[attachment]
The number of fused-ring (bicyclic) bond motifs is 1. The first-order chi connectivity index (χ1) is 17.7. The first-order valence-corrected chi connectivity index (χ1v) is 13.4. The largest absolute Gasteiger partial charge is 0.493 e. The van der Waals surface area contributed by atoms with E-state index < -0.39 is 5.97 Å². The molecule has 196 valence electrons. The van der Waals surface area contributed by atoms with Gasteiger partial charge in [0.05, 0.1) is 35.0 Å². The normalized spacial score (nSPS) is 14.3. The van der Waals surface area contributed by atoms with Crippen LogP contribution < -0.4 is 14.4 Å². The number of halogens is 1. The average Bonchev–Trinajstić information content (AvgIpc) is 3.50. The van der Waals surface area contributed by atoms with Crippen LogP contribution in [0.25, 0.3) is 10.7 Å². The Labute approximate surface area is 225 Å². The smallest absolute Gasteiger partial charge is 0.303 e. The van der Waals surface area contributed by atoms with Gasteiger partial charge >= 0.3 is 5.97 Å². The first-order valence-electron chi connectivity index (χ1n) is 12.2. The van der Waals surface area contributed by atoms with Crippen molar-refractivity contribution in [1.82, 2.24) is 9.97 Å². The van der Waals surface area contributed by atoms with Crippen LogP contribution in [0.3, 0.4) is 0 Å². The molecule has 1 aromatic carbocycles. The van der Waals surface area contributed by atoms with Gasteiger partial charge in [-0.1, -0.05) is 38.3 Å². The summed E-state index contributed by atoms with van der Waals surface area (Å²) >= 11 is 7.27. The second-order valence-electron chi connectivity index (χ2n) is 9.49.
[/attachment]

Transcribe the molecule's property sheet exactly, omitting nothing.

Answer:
The number of fused-ring (bicyclic) bond motifs is 1. The first-order chi connectivity index (χ1) is 17.7. The first-order valence-corrected chi connectivity index (χ1v) is 13.4. The largest absolute Gasteiger partial charge is 0.493 e. The van der Waals surface area contributed by atoms with E-state index < -0.39 is 5.97 Å². The molecule has 196 valence electrons. The van der Waals surface area contributed by atoms with Gasteiger partial charge in [0.05, 0.1) is 35.0 Å². The normalized spacial score (nSPS) is 14.3. The van der Waals surface area contributed by atoms with Crippen LogP contribution < -0.4 is 14.4 Å². The number of halogens is 1. The average Bonchev–Trinajstić information content (AvgIpc) is 3.50. The van der Waals surface area contributed by atoms with Crippen LogP contribution in [0.25, 0.3) is 10.7 Å². The Labute approximate surface area is 225 Å². The smallest absolute Gasteiger partial charge is 0.303 e. The van der Waals surface area contributed by atoms with Gasteiger partial charge >= 0.3 is 5.97 Å². The first-order valence-electron chi connectivity index (χ1n) is 12.2. The van der Waals surface area contributed by atoms with Crippen molar-refractivity contribution in [1.82, 2.24) is 9.97 Å². The van der Waals surface area contributed by atoms with Crippen LogP contribution in [0.3, 0.4) is 0 Å². The molecule has 1 aromatic carbocycles. The van der Waals surface area contributed by atoms with Gasteiger partial charge in [-0.1, -0.05) is 38.3 Å². The summed E-state index contributed by atoms with van der Waals surface area (Å²) >= 11 is 7.27. The second-order valence-electron chi connectivity index (χ2n) is 9.49.